Percy Rainford: Duchamp’s “invisible” photographer, book by Michael R. Taylor

Percy Rainford: Duchamp’s “invisible” photographer, book by Michael R. Taylor

This book is the first publication to focus on the work of the Jamaican-born, American photographer Percy Rainford, a longtime collaborator of both Marcel Duchamp and architect Frederick Kiesler.

Drawing from extensive archival research and interviews with the artist’s family, author Michael R. Taylor showcases the work of this remarkable avant-garde photographer, while also shedding new light on his collaborations with Duchamp and Kiesler. Between 1945 and 1956, Rainford collaborated on a number of art projects with Marcel Duchamp, including the special Duchamp issue of view magazine and the cover of the first issue of le surréalisme, même, which featured duchamp’s female fig leaf. Duchamp met Rainford in January 1945 through Frederick Kiesler, who also frequently collaborated with Rainford, beginning with the photography for the art of this century gallery in 1942.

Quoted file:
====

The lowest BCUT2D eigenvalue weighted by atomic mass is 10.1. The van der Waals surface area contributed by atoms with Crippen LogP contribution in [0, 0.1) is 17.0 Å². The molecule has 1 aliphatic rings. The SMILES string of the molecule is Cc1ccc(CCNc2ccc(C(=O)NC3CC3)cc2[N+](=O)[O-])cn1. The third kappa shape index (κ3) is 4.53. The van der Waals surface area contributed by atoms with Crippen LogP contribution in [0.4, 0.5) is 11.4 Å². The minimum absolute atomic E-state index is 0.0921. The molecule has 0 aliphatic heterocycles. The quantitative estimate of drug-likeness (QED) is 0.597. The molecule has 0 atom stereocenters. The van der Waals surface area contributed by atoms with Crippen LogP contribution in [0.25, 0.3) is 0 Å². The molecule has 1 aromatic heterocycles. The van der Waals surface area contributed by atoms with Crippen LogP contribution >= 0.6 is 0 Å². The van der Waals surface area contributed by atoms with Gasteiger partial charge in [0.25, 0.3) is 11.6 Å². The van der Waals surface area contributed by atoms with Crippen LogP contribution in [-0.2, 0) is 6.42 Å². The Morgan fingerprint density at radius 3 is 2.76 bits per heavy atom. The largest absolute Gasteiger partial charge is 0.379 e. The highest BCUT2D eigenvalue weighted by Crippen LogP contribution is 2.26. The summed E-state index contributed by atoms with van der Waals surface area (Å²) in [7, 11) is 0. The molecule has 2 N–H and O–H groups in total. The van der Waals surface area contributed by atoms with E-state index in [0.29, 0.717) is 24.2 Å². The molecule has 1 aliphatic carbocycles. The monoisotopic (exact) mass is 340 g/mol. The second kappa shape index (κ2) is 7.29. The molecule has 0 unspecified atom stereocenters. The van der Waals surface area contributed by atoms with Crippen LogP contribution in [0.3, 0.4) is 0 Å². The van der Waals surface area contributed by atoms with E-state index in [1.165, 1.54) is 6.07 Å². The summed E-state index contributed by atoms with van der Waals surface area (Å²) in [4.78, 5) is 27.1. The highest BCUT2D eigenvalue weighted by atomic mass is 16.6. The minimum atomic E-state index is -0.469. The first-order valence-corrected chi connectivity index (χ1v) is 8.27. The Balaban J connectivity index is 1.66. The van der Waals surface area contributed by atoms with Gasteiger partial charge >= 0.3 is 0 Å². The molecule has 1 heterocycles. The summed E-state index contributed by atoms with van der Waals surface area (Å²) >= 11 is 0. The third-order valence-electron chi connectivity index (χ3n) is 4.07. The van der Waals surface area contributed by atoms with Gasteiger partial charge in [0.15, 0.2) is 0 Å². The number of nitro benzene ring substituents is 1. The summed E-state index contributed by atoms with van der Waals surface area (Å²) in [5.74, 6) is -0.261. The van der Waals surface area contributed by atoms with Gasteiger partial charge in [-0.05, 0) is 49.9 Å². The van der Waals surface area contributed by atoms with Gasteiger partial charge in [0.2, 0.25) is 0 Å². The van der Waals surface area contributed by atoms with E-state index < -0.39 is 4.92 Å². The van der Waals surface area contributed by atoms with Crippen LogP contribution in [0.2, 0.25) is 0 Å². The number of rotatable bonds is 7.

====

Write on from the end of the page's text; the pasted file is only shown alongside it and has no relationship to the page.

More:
Rainford began his career in the early 1930s as a photographer of fine art for catalogues and other publications, working for major museums in New York, including the Whitney Museum and the Metropolitan Museum of Art, as well as artists, who often needed high quality reproductions of their paintings and sculpture when applying for fellowships. After meeting Kiesler and Duchamp, Rainford’s work began to transcend its documentary impulse and the photographs he made in the 1940s and 1950s reflect his newfound interest in modernist experimentation. Although virtually unknown today, Rainford was a highly respected artist during this period.


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